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The Super Simple Habit That Can Instantly Boost Your Mood

Try this as a cure for those down-and-out days.

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Yesterday was one of those days. I broke a glass unloading the dishwasher then got a splinter from the handrail on our deck. Wanting to make a peach cobbler for a friend’s dinner party, I drove over to the local grocery — and discovered they didn’t have any peaches.

“What else could go wrong?” I mumbled to myself. Three strikes and it was only 10 a.m. I marched out of the grocery store feeling excessively grumpy.

Given that I wrote a popular book on gratitude called The Gratitude Diaries, you’d think that I wouldn’t have days where I’m irritable — but no such luck. Fortunately, I’ve learned how to turn them around. We often think that it’s events that make us happy or not, but our own responses are far more important. We have more control over our own happiness than we realize and a few simple techniques can help us feel better every day.

Finding a way to feel more positive — no matter what chaos is happening around you — has huge benefits. Martin Seligman, director of the Positive Psychology Center at the University of Pennsylvania, has done extensive research into what helps us flourish and find more meaning in life. “Of all the positive strengths we’ve looked at, people who are highest in gratitude are also highest in well-being,” he says.

Being more grateful sounds like something anyone can do — and maybe you’ve even decided to improve your own gratitude practice. You might keep a gratitude journal or write a letter of gratitude to a friend or colleague. But then you have a day when the coffee spills, you can't find your glasses, nobody is answering your phone calls, and keeping a positive outlook becomes more of a challenge.

As I walked out of the grocery store, I decided to try a very simple technique that I’ve discovered for improving your mood. I made myself stop — really physically stop — and think about one reason to be grateful. I took a deep breath and looked around. I noticed that the sun was shining and a tree nearby had bloomed with bright pink flowers. Without realizing it, I began to smile.

When you stop to feel grateful, your body relaxes and begins sending positive signals to your brain. Your mind gets the message that all is well and suddenly you’re in a different (and better) mood. Over a longer period of time, your stress levels go down and you don’t feel as many aches and pains.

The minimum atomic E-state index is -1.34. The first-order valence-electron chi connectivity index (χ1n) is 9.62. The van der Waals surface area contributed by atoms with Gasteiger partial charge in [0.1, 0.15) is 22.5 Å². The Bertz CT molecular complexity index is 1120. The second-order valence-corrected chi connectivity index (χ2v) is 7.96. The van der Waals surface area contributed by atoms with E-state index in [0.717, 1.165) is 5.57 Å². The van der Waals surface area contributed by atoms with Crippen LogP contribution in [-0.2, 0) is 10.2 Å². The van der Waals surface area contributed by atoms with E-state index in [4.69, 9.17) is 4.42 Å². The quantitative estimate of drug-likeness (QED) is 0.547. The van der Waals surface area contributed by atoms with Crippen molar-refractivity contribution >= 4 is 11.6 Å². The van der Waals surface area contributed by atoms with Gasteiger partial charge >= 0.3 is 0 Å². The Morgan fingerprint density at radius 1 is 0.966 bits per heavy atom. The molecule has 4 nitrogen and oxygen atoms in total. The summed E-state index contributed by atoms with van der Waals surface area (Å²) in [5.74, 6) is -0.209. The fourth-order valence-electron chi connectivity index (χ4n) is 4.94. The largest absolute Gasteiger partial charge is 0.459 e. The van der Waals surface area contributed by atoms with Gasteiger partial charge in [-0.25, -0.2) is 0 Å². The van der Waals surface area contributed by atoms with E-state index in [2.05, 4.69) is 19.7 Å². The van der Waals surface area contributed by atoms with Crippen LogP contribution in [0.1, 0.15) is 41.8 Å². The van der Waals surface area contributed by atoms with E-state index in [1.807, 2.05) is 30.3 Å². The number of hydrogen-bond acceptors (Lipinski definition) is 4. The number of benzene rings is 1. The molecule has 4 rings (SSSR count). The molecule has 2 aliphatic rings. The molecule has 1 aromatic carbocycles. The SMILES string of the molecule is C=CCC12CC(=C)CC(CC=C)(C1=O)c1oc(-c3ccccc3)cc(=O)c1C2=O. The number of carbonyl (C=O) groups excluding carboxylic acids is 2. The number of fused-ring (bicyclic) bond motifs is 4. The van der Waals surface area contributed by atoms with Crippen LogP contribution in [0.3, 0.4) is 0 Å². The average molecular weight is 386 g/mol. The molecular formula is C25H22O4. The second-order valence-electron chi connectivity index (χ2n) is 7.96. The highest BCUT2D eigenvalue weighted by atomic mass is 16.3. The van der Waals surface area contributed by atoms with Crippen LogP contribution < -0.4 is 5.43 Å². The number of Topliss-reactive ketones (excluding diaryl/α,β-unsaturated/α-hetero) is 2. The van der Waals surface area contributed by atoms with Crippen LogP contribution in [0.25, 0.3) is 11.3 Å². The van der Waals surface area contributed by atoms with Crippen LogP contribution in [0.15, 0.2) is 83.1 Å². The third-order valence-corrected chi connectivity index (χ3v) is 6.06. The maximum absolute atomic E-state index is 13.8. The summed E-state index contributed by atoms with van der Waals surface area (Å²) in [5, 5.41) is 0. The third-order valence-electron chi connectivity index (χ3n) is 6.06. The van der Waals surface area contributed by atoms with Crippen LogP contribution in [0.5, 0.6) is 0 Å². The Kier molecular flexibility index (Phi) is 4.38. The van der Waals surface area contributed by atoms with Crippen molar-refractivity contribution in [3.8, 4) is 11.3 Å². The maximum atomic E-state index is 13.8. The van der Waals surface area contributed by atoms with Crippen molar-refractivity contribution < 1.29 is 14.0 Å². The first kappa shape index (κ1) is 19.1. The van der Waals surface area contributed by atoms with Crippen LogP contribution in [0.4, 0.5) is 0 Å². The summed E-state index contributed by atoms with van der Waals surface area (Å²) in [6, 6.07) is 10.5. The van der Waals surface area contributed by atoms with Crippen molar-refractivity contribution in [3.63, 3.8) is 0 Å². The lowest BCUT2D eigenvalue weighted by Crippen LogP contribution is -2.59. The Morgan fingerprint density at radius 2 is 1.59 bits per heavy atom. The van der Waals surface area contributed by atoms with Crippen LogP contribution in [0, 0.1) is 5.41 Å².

When you start spiraling downward, it seems like there’s no way to recover, but that’s the perfect time to take a different view. Joshua Brown, a professor of brain sciences at Indiana University, found that people who wrote one gratitude letter every week for three weeks had higher levels of well-being for three months afterwards. And, that was true even if they were struggling with mental health issues. People who wrote about negative life experiences didn’t benefit at all.

We’re all the spinmeisters of our own lives and how we tell ourselves about our day or our experiences is how we see them. Instead of focusing on what’s wrong, reframe the events in your day to see the good. If you’re sitting in traffic and feeling irritated, appreciate that you have time to listen to an extra podcast or another chapter on your audiobook.

If it’s raining, and you are going to a social event and you forgot your umbrella, change your perspective to think about the funny story you can tell when you arrive with wet hair. You’re not necessarily going to make the world better, but you can feel better about the world.

I like to think of this as the Shakespeare advice because of the great observation in Hamlet that “there is nothing either good or bad, but thinking makes it so.”

The line comes up when friends come to visit Prince Hamlet at the palace in Denmark and while they think it’s a great place, he tells them it’s a prison. That’s when Hamlet points out that “good” and “bad” are a question of how we perceive events. It's how we think about them.

For some reason, most people trust misery more than happiness. We’re fascinated to see Hamlet wonder if life is worth living. “To be or not to be” seems a lot more profound than “Gosh, I’m one lucky guy.” What makes a great play, though, isn’t necessarily the poetic basis for a happy life.

When I give talks on gratitude someone invariably stands up during the question period and tells me that they have a right to be miserable and their positive friends are looking at the world through rose-colored glasses. “I’ll feel grateful when I have something to be grateful for!” they often say.

I try to gently explain that interpreting events from a positive view is just as realistic and genuine as seeing them negatively. Some people can find the good in everything — and others only find the bad.

The great Benedictine monk David Steindl-Rast, sometimes called the grandfather of gratitude (maybe the great-grandfather since he’s 97), has said: “It’s not happiness that makes us grateful, but gratitude that makes us happy.”

Think about that for a moment because it’s incredibly powerful. You don’t have to look for circumstances to make you happy. You can use gratitude to be happier right now, whatever is going on.

After I took in the sunshine and flowers on my grumpy day, I also thought about how I might reframe what had happened. The splinter in my finger had a positive side because it reminded me to sand the handrail before the grandkids came over. The broken glass could easily be replaced, and instead of the peach cobbler I’d planned, I found a new recipe for plum cobbler. My friends thought it was delicious.

What's one thing YOU are grateful for today? Let us know in the comments below.

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